French singer plants mu­sic ca­reer in Ja

Jamaica Gleaner - - ENTERTAINMENT - En­ter­tain­ment@glean­ melville.cooke@glean­

WORLD TRAV­ELLER and bud­ding songstress Del­phine has made the de­ci­sion to root her reg­gae mu­sic ca­reer in the birth­place of the genre. She was born in Bur­gundy, France, and at age 10 de­cided that her pur­suits would be in the arts. Af­ter gain­ing an ed­u­ca­tion in lyri­cal and clas­si­cal train­ing, and travers­ing bor­ders to per­form in var­i­ous bands, Del­phine has set­tled on Ja­maica be­ing the pri­mary pro­duc­tion spot for her mu­sic.

“Reg­gae mu­sic at this mo­ment speaks to me,” she told The Gleaner, in some­times bro­ken and heav­ily ac­cented Eng­lish. “Reg­gae mu­sic talks to me. I don’t know if it’s right what I say now,” she laughed.

“I love mu­sic since I’m a lit­tle girl,” Del­phine said. “I re­spect the mu­sic and all the legacy for the peo­ple who make the mu­sic be­fore me. And I want to make it live (with more) re­spect.”

It was mo­ments af­ter land­ing and catch­ing a glimpse of the Blue Moun­tains that the as­pir­ing songstress kicked her­self for not book­ing a longer stay.

“I see the moun­tain, the land, and so I was so sad that I just didn’t see more. I can’t go more closer to the peo­ple and go in the moun­tain or so.”

Del­phine com­pleted lyri­cal and clas­si­cal sing­ing at a con­ser­va­tory be­fore mov­ing to Paris to fol­low sev­eral cour­ses in song­writ­ing, im­pro­vi­sa­tion and gospel. In tan­dem with her for­mal train­ing, Del­phine ex­tended her mu­si­cal ed­u­ca­tion by join­ing var­i­ous bands through­out France and Ger­many.

Soul, jazz, blues, pop-rock and funk are just some of the gen­res the French singer has at­tempted. How­ever, her first sin­gle, in­spired by a trip to an is­land off the coast of Africa, mo­ti­vated the pro­duc­tion and re­lease of a reg­gae song called Mu­sic.

“When I was in Mada­gas­car, I was the guest of the chief of the vil­lage, a small vil­lage,” the singer told The Gleaner. “When I land, there is no car, noth­ing. Some­times they have noth­ing to eat, not much to eat,” she said. But, as well as she could de­scribe, Del­phine told The Gleaner that af­ter a month of stay­ing in this vil­lage, they put on a feast, com­plete with indige­nous mu­sic. While rem­i­nisc­ing, she held her hand to her chest and bobbed to an imag­i­nary 2-4 beat.

“There was a vi­bra­tion, and ev­ery­one (was feel­ing) the same one,” she said.

Lady Saw as Mar­ion Hall in the lat­ter part of its Port Kaiser Sports Club, St El­iz­a­beth, days, and Bounty Killer as Rod­ney Price at its cur­rent Pri­ory, St Ann, home. Heck, even Jazz and Blues had Mar­ion Hall on.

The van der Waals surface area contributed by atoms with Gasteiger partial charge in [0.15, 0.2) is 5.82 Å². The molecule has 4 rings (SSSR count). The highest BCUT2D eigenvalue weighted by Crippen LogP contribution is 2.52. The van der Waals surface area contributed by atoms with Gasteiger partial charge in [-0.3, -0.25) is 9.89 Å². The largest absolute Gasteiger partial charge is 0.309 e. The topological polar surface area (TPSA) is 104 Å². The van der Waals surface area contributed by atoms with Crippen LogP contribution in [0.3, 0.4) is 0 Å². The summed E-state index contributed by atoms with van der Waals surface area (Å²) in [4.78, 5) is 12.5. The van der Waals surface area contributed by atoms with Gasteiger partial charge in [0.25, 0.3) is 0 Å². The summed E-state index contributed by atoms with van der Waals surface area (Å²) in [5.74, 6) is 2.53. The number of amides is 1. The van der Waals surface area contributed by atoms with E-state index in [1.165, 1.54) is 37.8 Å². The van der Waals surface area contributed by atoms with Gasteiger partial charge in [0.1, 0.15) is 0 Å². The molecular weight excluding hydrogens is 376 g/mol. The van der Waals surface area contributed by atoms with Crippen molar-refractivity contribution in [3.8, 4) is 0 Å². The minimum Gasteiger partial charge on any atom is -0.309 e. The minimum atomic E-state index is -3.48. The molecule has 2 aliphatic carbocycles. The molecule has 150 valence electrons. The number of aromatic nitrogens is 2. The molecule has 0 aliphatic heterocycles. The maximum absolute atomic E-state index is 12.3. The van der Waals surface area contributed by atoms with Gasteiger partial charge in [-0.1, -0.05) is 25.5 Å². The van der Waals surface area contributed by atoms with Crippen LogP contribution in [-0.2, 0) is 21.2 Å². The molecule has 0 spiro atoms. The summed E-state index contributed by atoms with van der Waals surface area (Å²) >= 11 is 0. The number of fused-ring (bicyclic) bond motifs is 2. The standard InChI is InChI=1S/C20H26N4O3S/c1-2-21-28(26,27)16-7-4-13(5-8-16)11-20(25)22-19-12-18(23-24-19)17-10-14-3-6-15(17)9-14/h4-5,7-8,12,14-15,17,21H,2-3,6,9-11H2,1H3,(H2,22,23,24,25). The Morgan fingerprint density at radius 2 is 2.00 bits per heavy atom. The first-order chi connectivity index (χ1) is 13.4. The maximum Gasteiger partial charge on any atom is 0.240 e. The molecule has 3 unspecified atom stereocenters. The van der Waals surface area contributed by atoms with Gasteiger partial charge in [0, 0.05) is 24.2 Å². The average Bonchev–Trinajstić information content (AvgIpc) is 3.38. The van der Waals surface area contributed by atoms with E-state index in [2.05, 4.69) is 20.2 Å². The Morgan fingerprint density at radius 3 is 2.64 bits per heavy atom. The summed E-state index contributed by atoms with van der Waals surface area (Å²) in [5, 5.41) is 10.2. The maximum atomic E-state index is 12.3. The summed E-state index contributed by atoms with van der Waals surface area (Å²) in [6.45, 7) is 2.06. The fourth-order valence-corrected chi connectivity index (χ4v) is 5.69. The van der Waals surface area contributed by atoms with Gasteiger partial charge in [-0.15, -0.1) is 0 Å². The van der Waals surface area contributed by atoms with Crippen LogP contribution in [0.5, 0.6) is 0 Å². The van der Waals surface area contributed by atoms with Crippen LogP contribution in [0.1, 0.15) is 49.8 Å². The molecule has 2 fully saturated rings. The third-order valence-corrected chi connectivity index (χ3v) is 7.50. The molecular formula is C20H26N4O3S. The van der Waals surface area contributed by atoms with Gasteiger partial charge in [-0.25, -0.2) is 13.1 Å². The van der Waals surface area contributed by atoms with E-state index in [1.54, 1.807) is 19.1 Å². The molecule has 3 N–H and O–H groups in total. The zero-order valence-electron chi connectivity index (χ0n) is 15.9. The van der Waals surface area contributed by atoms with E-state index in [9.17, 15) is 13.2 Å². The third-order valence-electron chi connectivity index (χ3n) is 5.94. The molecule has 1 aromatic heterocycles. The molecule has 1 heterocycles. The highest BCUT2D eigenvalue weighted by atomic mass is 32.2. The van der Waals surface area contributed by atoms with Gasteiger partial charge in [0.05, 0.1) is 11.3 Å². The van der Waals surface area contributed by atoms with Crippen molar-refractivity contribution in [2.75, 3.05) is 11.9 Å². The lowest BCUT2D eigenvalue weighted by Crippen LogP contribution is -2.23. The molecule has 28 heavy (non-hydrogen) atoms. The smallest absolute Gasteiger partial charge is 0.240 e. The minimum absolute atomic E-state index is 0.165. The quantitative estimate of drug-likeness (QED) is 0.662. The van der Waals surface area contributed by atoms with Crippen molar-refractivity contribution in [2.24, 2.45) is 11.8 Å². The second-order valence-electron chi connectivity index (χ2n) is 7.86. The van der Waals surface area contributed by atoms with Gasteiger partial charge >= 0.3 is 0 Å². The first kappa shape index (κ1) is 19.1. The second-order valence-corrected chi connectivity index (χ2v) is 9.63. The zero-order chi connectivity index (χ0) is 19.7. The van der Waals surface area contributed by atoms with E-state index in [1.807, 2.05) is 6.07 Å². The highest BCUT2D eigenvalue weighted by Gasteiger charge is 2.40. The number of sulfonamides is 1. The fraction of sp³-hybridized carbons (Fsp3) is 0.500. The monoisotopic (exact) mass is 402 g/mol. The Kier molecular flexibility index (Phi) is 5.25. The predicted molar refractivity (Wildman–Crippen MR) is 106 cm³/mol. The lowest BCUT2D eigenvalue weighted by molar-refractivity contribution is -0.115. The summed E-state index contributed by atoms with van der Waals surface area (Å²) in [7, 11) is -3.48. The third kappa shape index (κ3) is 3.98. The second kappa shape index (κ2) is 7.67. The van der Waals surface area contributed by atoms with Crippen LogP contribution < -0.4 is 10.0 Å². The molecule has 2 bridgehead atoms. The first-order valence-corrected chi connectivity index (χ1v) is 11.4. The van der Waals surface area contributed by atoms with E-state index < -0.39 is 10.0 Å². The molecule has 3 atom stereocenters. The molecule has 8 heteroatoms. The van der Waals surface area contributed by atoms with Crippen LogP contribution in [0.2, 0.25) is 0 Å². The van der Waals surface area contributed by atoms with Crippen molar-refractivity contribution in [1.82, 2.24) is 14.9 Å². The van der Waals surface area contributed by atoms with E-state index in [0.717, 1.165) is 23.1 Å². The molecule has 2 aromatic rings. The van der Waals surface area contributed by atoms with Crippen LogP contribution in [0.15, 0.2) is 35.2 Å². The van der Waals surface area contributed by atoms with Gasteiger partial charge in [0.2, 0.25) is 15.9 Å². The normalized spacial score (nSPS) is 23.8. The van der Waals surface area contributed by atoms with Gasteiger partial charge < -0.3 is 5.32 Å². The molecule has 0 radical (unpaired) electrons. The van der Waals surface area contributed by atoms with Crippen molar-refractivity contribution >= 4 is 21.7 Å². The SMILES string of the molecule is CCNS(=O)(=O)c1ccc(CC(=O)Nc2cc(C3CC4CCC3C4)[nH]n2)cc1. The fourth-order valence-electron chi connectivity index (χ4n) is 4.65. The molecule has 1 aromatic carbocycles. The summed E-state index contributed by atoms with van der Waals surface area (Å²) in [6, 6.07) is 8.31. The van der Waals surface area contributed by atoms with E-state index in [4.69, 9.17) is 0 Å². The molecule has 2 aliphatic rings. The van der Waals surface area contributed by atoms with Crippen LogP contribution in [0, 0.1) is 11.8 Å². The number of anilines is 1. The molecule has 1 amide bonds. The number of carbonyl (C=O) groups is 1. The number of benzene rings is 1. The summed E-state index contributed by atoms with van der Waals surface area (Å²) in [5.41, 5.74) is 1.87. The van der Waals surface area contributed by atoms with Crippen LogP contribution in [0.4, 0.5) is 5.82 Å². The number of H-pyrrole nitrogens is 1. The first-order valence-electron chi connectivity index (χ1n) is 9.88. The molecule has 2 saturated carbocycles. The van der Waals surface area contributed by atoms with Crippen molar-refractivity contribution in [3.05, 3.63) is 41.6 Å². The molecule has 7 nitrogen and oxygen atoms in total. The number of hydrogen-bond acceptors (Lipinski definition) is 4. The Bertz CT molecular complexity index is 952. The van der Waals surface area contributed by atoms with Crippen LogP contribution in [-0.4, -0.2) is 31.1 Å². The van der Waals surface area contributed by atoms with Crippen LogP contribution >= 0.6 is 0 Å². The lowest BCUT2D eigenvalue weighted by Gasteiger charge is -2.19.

This makes the con­tract between au­di­ence and per­former dif­fer­ent from the ac­cus­tomed cir­cum­stance. The per­former can ad­just with­out dis­ap­point­ing any­one, the au­di­ence can look for­ward to a ‘toned-down’ pre­sen­ta­tion,

free-to-air tele­vi­sion can ex­pand dance­hall’s bound­aries for the mo­ment and ev­ery­one is happy.


Mu­sic was re­leased in April, its writ­ing and com­po­si­tion in­spired by her month-long ex­pe­ri­ence in Mada­gas­car and its cli­mac­tic feast. With a sound that is un­de­ni­ably reg­gae, the French singer de­cided on the Tuff Gong record la­bel as the song’s dis­trib­u­tor.

“I will like to work with the peo­ple who came from here, be­cause reg­gae mu­sic – it’s im­por­tant to work with the peo­ple who re­ally know the mu­sic.”

She asked Tuff Gong if they could make the con­nec­tion between her and a will­ing Ja­maican reg­gae pro­ducer. Veteran pro­ducer and mas­ter sax­o­phon­ist Dean Fraser an­swered the call.

Del­phine in­tends to take ad­van­tage of her trip to Ja­maica, as she plans to do mul­ti­ple record­ings and film a video clip for the up­com­ing re­lease of her sec­ond song, Pon De Road.

“We have a lot of work in our record sta­tion,” she said with a grin.

“If you want to re­ally know the peo­ple, you have to share real mo­ments. Now, it’s just a job, and I don’t go closer to the peo­ple to see how they live, and they wel­come me at their home – to see how they re­ally live – that makes me sad, be­cause now it’s just work. I have to go closer to the peo­ple to re­ally know what’s the cul­ture of the peo­ple, ev­ery­where in the world, be­cause ev­ery cul­ture is very dif­fer­ent and you have so much to learn from other peo­ple. That’s why I’m gonna come back!” she laughed. “I al­ready told my man­ager that I need to come back for six months.”

Still, isn’t it ironic that Spice is be­ing crit­i­cised for her gala show­ing at a time when Shabba Ranks is be­ing given na­tional hon­ours? C’mon, he did dee­jay that re­al­ity is on Shabba Rank­ing mind, but the ti­tle of his Grammy win­ning sets — X-tra Naked and As Raw as Ever — are true in­di­ca­tors of the di­rec­tion his prodi­gious dee­jay­ing skill has been pointed in. How can we as a na­tion hon­our - in free-toair TV broad­cast, at that - the man whose Love P ****** Bad and Nee­dle Eye P** P** have given me many a glo­ri­ous rub up near a big speaker box and then lam­bast Spice. By the way, she has a ver­sion of Nee­dle Eye, so she may just be head­ing to an OD one day.


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